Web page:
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The UK said on Tuesday it would offer a third dose of the coronavirus vaccine to all people over 50 and other vulnerable people to help the country weather the pandemic during the winter months.

The boosters, to be rolled out starting next week, were approved a day after the Conservative government also backed plans to offer one dose of the vaccine to children ages 12 to 15.

Boris Johnson made the announcement as he presented the government’s plan to tackle COVID-19 during the fall and winter months.

Speaking at a press conference in Downing Street, the Prime Minister called the UK’s COVID-19 situation “genuinely more difficult” than it had been a year ago.

The government advisory body, the Joint Committee on Vaccination and Immunization (JCVI), recommended that booster shots be offered to all people over 50, healthcare workers, people with medical conditions. underlying health conditions and those living with people with compromised immune systems. They will be given no earlier than six months after a person has received their second dose of the vaccine.

About 30 million people will be eligible for the booster injections, which aim to protect against a slight drop in immunity in those who have received two injections.

The JCVI said the Pfizer vaccine should be the first choice for booster shots, with a half-dose of Moderna as an alternative.

The decision to offer booster shots is not recommended by the World Health Organization, which has asked rich countries to delay their distribution until each country has vaccinated at least 40% of its population. Only a few other wealthy countries have recommended their use.

England’s Chief Medical Officer Chris Whitty said it was vitally important that developing countries get the vaccines they need, saying the UK has an “absolute moral imperative” to ensure that the vaccines were being given. But he pointed to the difficulties in transporting the Pfizer vaccine, which has a relatively short shelf life and must be stored at very cold temperatures.

Childhood vaccinations “not well managed”

Commenting on the state of the pandemic in the UK, Boris Johnson said there were “higher daily case levels, thousands more” than a year ago. But he claimed the British people were “incomparably better placed to fight the disease” because of the high levels of vaccinations and antibodies against COVID among the population.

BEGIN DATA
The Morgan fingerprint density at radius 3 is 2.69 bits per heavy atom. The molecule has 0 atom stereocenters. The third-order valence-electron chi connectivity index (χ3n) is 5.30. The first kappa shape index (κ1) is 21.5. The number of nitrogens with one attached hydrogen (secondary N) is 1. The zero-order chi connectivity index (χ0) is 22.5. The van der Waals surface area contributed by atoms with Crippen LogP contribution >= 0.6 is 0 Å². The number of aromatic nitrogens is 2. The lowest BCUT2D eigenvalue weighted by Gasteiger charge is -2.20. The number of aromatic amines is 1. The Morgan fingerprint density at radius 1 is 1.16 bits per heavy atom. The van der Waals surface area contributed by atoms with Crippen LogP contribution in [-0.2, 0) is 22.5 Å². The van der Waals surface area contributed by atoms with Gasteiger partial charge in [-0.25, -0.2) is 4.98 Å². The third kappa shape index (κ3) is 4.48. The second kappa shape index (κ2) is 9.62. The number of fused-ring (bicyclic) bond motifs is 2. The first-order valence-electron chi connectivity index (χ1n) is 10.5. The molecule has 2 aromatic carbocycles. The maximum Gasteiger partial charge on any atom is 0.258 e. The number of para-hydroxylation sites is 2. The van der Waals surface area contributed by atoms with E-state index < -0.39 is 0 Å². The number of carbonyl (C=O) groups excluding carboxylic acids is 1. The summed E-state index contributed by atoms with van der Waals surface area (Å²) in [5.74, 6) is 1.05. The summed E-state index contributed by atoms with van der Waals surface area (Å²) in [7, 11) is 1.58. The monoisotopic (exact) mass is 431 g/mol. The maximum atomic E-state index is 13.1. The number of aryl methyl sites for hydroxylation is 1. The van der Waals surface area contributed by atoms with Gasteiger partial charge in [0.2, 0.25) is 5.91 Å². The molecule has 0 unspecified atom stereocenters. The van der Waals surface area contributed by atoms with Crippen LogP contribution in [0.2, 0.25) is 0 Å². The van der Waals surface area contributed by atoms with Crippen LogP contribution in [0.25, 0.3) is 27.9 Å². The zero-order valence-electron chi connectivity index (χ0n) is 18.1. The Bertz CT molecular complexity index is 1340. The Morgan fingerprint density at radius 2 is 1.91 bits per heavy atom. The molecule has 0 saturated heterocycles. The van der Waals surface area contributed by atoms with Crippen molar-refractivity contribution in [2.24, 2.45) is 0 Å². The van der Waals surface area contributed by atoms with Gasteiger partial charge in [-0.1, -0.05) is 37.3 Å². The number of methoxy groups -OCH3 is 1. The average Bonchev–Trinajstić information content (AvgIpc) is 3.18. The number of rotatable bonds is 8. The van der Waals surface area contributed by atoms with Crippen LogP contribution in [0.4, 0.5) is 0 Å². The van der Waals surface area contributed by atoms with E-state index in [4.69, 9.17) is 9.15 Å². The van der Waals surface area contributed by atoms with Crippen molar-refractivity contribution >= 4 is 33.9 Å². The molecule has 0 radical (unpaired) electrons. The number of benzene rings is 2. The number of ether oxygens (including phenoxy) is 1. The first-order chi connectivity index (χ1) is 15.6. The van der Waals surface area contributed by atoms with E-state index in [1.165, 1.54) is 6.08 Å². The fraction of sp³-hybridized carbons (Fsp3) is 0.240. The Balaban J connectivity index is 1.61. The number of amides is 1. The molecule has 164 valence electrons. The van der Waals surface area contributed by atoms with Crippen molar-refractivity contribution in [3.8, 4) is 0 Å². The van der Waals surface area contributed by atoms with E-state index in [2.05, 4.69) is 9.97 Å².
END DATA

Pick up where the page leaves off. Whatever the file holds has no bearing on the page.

However, although the prime minister did not say that measures such as mask warrants and so-called “vaccine passports” would be introduced during the winter, he did not rule out such measures. .

The UK decided on Monday to offer COVID-19 vaccines to children 12 and older, as the government bet that expanded vaccination and slight changes in social behavior can avoid the need for lockdown in winter.

The chief medical officers of England, Scotland, Wales and Northern Ireland have recommended that children aged 12 to 15 receive a single dose of the Pfizer / BioNTech vaccine, although government advisers in vaccine industry said this month that this step would only have marginal health benefits.

“This will reduce transmission, but it will also reduce the rate of infection among young people and critically prevent them from contracting Long Covid, which we know to be a problem,” said Martin McKee, professor. of European Public Health at the London School of Hygiene and Tropical Medicine, welcome the move.

“It was not handled well,” he told Euronews Tonight. “Other countries have looked at the evidence and decided that the benefits outweigh the risks in this age group – the United States, France, many European countries and have already started vaccinating people, in fact , several million children have now been vaccinated. “

Attack on vaccine “myths”

Calling on everyone eligible for a vaccine to get one as soon as possible, Chief Medical Officer Chris Whitty said there is a “significantly smaller” risk of being admitted to a hospital with COVID-19 if anyone ‘one is vaccinated compared to those who are not. . He said that a person in their 30s who is not vaccinated is at the same level of risk as a person in their 30s who is vaccinated.

“One of the most depressing things for doctors, myself included, is talking to people who have just chosen not to be vaccinated because it was impractical at the time. And you see them being transferred to intensive care, and you know it was a very serious problem because they had not been vaccinated, ”he said.

Whitty has also targeted those who spread misinformation about vaccines after being asked about rapper Nicki Minaj’s comments. The singer has indicated in a series of tweets that she may have contracted COVID-19, but said she would not be pressured to get the shot for the Met Gala, which she did not attend. She tweeted on Monday that the New York event required guests to be bitten and also shared an unfounded story about the risks of the vaccine and impotence.

“There are a number of myths going around, some of which are just plain silly and others are clearly designed to frighten,” Whitty said. “He’s one of them. That’s wrong.

Whitty said people “peddling untruths” to discourage others from getting the vaccine should be “ashamed” of themselves.


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